ally: someone from a privileged group who is aware of how oppression works and struggles alongside members of an oppressed group to take action to end oppression.
anti-oppression theory: the framework for understanding the world and one’s own place in it, questioning and challenging one’s practices, and creating new approaches that counter oppression and lead toward reconciliation and decolonization.
cultural appropriation: using intellectual property, traditional knowledge, cultural expressions, or artifacts from someone’s culture without permission. It is most likely to be harmful when the source culture is a group that has been oppressed or exploited in other ways (as with Indigenous Peoples), or when the object of appropriation is particularly sensitive or sacred.
cultural oppression: shared societal values and norms that allow people to see oppression as normal or right.
cultural safety: the recognition that one needs to be aware of and challenge unequal power relations at the level of individual, family, community, and society. In a culturally safe environment, each person feels that their unique cultural background is respected, and they are free to be themselves without being judged, put on the spot, or asked to speak for all members of their group.
decolonization: the process of deconstructing colonial ideologies of the superiority and privilege of Western thought and approaches. Decolonization involves valuing and revitalizing Indigenous knowledge and approaches, and rethinking Western biases or assumptions that have impacted Indigenous ways of being.
holism/holistic learning: engaging the four knowledge domains that interweave all aspects of learning: emotional (heart), spiritual (spirit), cognitive (mind) and physical (body).
Indigenization: the process of naturalizing Indigenous knowledge systems and making them evident to transform spaces, places, and hearts. In the context of post-secondary education, this involves bringing Indigenous knowledge and approaches together with Western knowledge systems. It is a deliberate coming together of these two ways of being.
Indigenous epistemologies: theory of knowledge that is based on Indigenous perspectives, such as relationality, the interconnection of sacred and secular, and holism. The emotional, spiritual, cognitive, and physical dimensions of knowledge are common in Indigenous epistemologies.
Indigenous knowledge: knowledge systems embedded in relationship to specific lands, culture, and community.
Indigenous pedagogies: the method and practice of teaching that focus on the development of a human being as a whole person, learning through experience, and recognizing the important role that Elders have an important role in passing on wisdom and knowledge.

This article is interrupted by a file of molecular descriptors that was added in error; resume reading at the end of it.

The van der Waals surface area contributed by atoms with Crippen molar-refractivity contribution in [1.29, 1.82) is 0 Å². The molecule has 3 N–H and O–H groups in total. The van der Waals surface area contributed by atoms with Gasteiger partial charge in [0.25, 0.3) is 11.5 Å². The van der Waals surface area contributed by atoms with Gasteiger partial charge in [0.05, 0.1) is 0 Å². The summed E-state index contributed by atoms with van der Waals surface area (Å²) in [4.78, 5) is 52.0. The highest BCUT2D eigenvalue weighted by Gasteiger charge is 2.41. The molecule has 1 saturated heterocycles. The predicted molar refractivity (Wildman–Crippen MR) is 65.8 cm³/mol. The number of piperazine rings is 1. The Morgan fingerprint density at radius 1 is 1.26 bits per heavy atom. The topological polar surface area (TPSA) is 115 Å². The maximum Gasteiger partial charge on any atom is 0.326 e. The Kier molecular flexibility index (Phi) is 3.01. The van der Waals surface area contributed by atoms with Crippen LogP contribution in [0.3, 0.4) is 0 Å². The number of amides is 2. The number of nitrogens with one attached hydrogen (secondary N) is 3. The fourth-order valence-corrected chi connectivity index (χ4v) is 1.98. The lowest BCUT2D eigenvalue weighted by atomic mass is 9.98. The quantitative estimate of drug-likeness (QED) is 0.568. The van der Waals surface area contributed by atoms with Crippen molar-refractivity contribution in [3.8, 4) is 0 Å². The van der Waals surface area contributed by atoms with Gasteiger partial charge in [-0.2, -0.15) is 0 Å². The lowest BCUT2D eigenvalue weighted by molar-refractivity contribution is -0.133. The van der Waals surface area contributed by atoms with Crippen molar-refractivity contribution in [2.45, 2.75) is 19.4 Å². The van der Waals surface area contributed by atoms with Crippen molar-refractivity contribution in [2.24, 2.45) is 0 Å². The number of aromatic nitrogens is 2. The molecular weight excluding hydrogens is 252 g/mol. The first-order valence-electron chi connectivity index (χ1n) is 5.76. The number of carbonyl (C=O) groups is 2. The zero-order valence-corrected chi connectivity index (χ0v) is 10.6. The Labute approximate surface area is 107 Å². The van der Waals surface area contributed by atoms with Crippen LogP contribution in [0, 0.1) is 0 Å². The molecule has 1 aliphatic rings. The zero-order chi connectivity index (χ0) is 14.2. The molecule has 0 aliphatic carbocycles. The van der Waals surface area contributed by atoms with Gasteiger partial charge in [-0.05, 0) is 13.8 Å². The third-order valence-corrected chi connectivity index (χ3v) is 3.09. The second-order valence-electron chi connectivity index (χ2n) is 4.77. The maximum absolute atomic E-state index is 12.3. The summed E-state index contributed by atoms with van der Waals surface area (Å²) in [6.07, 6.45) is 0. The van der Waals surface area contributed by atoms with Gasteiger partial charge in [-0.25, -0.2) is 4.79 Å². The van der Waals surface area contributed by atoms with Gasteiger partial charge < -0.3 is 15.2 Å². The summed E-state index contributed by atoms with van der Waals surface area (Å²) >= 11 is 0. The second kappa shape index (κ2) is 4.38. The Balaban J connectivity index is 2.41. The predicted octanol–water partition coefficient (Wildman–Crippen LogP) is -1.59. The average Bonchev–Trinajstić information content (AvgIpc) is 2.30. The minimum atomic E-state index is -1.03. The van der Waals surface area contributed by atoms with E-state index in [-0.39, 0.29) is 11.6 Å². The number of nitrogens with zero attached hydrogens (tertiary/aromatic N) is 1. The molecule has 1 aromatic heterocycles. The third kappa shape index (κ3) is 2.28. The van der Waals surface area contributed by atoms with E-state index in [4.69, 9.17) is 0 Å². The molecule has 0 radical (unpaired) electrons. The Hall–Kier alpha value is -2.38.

learning spirit: the entity that guides learning (beyond family, community, and Elders). It is an Indigenous concept that spirits travel with individuals and guide them, offering, guidance, inspiration, and the unrealized potential to be who we are.
microaggressions: brief and commonplace daily verbal, behavioural, or environmental indignities, whether intentional or unintentional, which communicate hostile, derogatory, or negative slights, invalidations, and insults to an individual or group because of their marginalized status in society.
oppression: exploitation based on perceived difference of a group of people who share a social category (such as race, class, cultural background, religion, gender, sexuality, age, language or ability).
personal oppression: the thoughts, behaviours, and actions that constitute a negative judgment or treatment of an oppressed group. For example, a person making the assumption that Indigenous people always get special treatment.
protocols: ways of interacting with Indigenous people in a manner that respects traditional ways of being. Protocols are unique to each Indigenous culture and are a representation of a culture’s deeply held ethical system.
reconciliation: addressing past wrongs done to Indigenous Peoples, making amends, and improving relationships between Indigenous and non-Indigenous people to create a better future for all.
relationality: the concept that we are all related to each other, to the natural environment, and to the spiritual world, and these relationships bring about interdependencies.
structural (or systemic) oppression: the manifestation of oppression in societal institutions, such as governments, religions, education systems, health care, law, and the media. For example, the fact that Indigenous people are overrepresented in the criminal justice system and child welfare systems is a form of structural oppression.
Two-eyed seeing: the guiding principle of seeing the strengths of multiple perspectives in an interconnected and respectful way rather than as binaries or opposites. Shared by Mi’kmaq Elder, Albert Marshall, the word Etuaptmumk is a way to see the strengths of Indigenous knowledge and perspectives with one eye and to see the strengths of Western knowledge and perspectives with the other eye; then you learn how to see with both eyes together to benefit all peoples.